By Doc Lawrence –
MOBILE, ALABAMA—Long ago, the Spanish and French settled this important port city where the nation’s oldest Mardi Gras is celebrated annually. Rivers converge here in the bay providing a rich estuary for fish, shrimp and oysters and city officials attest that no visitor is disappointed by the local cuisine. My return visit confirmed that Mobile merits the distinction as a major culinary destination.
Ebullient and supremely confident, Mobile’s esteemed gourmet chef, George Panayiotou, won’t tell you he is leagues better and more talented than most of the overflow of chefs and cooks too often called celebrities. Panayiotou not only oversees the food operation at other top-tier Mobile-area restaurants, but he’s a cooking magician in the kitchen. He prepares exquisite dishes and with his magic touch, there is transformation. Along with a group of writers, it was time for lunch with George at Felix’s Fish Camp, a heralded restaurant on Mobile Bay.
Plump raw oysters were served as starters. A Cru Chablis pairs perfectly with raw bivalves. Felix’s features a West Indies Salad, a popular item inspired by a recipe from nearby Dauphin Island. It’s distinguished by marinated lump crabmeat. “Crab is plentiful here,” the chef said, “and the flavors honor Mobile’s food traditions and Caribbean influences.”
Turtle soup, a Gulf Coast favorite, is served and strong aromatics like cloves and bay leaves are subdued by a generous amount of Sherry. George’s version is equal to my other favorite at Commander’s Palace in New Orleans. Note that the turtle meat is commercially produced at a farm much like trout and catfish.
Almost a stand-alone meal, George Panayiotou’s spectacular soft shell crabs are sautéed and served on fried green tomatoes with a choice of his original Almondine; Meuniere or Hollandaise sauce. This dish is divine with a glass or two of Sancerre.
Entrees at Felix’s are bountiful and presented with South Alabama flair. George prepared a broiled grouper topped with shrimp and crabmeat served with another signature sauce. While I ordinarily avoid rich dishes, this was pleasantly light with the flavor and texture of the fish intact, providing added enjoyment. White Bordeaux, one of the most unsung noble wines fit this regal dish like a model’s hand in an elegant glove.
George makes a whipped cream topped lemon icebox pie that took me back to my childhood when my mother, an Alabama girl and skilled self-taught cook, served her own version nestled in a graham cracker crust, covered with meringue This Deep South classic soars when accompanied by Jack Daniel’s Tennessee Whiskey on ice or served Irish coffee style. I began having this with dessert several years ago at the suggestion of Lynne Tolley, a cookbook author and a Jack Daniel descendant.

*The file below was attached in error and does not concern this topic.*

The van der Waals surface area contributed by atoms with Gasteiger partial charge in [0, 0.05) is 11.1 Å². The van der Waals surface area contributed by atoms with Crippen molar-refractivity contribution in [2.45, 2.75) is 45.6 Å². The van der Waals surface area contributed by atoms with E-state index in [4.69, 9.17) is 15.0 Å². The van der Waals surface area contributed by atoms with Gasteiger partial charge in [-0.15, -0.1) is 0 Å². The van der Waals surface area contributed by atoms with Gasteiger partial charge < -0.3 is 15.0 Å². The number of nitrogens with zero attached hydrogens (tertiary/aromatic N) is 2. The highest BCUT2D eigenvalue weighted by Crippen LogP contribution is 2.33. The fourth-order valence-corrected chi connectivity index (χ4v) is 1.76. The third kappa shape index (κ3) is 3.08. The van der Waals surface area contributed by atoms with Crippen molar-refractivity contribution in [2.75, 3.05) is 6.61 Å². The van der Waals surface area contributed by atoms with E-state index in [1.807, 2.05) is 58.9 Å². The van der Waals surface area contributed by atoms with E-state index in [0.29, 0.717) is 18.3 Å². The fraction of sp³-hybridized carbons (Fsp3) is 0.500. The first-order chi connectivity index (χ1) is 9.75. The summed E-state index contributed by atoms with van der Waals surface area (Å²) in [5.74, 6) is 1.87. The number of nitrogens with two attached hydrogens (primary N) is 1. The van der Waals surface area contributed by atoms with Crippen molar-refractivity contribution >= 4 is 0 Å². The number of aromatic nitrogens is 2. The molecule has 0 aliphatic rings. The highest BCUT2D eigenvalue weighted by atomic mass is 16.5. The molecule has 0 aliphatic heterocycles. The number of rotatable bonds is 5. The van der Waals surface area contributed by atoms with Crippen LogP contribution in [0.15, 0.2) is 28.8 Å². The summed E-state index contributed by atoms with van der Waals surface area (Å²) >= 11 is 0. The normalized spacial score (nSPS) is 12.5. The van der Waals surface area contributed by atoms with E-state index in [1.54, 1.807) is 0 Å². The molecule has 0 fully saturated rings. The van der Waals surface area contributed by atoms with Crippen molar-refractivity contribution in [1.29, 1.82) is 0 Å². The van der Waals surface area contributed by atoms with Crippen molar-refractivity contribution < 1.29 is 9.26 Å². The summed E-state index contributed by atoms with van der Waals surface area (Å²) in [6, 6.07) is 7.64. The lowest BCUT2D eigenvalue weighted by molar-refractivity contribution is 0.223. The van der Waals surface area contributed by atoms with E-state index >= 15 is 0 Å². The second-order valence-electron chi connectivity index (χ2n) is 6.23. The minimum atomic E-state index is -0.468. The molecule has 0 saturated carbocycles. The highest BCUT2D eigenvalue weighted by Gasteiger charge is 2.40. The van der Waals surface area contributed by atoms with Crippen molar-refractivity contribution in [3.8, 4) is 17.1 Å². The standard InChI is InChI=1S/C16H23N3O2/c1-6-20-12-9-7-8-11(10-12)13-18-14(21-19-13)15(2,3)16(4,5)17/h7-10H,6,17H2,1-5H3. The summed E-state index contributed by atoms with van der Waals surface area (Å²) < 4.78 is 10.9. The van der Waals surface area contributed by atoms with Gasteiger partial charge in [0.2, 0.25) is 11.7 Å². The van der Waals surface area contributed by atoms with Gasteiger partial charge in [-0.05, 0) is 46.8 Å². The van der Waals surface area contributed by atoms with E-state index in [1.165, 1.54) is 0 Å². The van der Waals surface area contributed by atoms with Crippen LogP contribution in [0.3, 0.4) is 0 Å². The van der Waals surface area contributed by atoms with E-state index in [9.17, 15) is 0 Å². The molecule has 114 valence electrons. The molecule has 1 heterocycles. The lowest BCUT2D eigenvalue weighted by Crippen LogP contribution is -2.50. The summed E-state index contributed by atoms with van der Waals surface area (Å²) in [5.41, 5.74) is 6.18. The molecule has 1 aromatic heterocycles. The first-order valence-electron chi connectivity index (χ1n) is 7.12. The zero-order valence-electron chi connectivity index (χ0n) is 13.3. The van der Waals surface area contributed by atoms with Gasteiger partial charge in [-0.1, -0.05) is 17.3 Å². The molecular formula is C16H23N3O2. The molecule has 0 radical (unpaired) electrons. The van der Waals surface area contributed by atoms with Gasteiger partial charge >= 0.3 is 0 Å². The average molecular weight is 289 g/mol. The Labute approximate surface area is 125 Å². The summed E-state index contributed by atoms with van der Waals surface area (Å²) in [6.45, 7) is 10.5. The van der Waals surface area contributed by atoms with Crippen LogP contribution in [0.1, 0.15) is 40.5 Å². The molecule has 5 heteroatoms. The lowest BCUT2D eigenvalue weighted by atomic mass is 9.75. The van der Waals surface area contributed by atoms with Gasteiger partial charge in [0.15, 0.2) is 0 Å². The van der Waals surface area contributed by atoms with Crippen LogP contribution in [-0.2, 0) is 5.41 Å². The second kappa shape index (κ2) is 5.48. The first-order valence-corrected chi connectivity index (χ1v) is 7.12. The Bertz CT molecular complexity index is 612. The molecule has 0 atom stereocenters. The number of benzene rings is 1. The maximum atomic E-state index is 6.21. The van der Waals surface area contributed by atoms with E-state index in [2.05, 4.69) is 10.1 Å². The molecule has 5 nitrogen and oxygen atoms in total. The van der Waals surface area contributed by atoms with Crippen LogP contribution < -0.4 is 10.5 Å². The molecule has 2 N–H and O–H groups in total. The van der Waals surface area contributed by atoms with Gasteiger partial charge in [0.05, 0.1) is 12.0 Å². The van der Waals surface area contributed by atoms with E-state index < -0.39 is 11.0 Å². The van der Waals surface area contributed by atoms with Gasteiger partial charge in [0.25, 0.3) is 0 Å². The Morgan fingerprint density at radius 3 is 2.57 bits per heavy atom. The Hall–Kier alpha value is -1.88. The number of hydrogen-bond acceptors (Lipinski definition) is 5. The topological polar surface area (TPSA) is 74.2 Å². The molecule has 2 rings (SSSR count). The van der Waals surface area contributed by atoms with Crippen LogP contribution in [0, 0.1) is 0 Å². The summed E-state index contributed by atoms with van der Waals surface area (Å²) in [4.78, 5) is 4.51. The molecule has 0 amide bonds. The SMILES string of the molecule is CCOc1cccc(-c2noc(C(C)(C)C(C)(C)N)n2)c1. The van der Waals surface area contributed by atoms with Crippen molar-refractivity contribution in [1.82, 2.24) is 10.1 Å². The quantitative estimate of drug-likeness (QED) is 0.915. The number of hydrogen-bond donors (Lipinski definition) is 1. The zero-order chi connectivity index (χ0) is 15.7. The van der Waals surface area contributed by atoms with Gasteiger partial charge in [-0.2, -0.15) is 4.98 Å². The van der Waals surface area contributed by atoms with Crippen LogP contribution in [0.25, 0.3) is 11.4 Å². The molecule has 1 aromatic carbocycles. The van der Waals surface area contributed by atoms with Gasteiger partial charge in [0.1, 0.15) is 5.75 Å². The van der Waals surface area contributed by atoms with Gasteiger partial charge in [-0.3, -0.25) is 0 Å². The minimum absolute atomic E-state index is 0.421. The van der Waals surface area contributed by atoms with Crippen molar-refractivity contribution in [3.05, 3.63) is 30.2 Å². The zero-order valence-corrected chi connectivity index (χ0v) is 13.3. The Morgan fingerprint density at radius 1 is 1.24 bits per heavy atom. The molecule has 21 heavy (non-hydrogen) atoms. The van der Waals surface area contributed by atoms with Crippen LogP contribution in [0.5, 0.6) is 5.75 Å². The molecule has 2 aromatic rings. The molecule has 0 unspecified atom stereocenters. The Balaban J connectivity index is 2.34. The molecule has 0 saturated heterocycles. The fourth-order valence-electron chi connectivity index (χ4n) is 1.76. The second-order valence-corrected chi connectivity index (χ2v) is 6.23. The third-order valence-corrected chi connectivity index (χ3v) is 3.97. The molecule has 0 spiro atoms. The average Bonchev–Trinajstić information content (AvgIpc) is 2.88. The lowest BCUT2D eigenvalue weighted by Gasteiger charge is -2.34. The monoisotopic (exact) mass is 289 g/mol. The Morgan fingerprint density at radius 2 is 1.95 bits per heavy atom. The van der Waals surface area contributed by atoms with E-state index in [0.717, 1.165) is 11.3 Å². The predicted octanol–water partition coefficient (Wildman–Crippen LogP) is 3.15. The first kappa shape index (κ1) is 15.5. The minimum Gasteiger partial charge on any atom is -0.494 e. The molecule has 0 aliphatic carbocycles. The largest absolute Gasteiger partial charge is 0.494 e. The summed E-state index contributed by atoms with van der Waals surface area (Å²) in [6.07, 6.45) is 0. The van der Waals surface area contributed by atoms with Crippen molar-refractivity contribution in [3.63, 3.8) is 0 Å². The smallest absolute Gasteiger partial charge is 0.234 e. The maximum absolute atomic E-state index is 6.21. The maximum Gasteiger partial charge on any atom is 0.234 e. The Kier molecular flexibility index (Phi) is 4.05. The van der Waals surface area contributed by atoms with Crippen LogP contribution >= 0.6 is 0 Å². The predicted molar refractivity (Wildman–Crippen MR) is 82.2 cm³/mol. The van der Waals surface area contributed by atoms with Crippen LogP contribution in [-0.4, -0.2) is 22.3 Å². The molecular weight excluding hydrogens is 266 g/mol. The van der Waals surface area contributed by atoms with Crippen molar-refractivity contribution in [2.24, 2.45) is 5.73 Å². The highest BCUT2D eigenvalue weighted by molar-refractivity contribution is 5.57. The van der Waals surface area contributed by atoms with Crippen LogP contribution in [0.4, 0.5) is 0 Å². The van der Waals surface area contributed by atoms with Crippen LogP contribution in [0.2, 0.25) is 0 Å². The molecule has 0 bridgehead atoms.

An important destination after Mobile was Monroeville, the storied small town where two of America’s most acclaimed writers, Harper Lee and Truman Capote grew up as next-door neighbors. After a traditional Alabama lunch of fried catfish with coarse ground cheese grits and banana pudding dessert, I entered the beautiful courthouse and historic courtroom that was the model for the movie, To Kill A Mockingbird. Sitting on a courtroom pew, I noticed that the judge’s bench had an old Bible positioned next to a gavel. Above was the balcony where Harper Lee’s characters Scout and Jem watched with their black friends the trial of Tom Robinson defended by one of the silver screen’s all-time heroes, Atticus Finch, portrayed magnificently by Gregory Peck.
I neared the completion of a long-postponed pilgrimage. There was, however, one more stop to make. Hank Williams’ grave is high on a hill overlooking Montgomery. Joined by the accomplished journalist Michelle Winner and guided by the city’s renaissance man, Sam Bonfe, we took photos and then headed down to Montgomery’s impressive farmers market to devour just picked Alabama white peaches. Although the day was still beginning, we longed for flutes of chilled Champagne
At the end of the journey, I recalled George Panayiotou’s friendly proclamation. A perfect description of Alabama’s yearlong celebration of the state’s amazing food culture.“If you leave hungry, it’s not our fault.”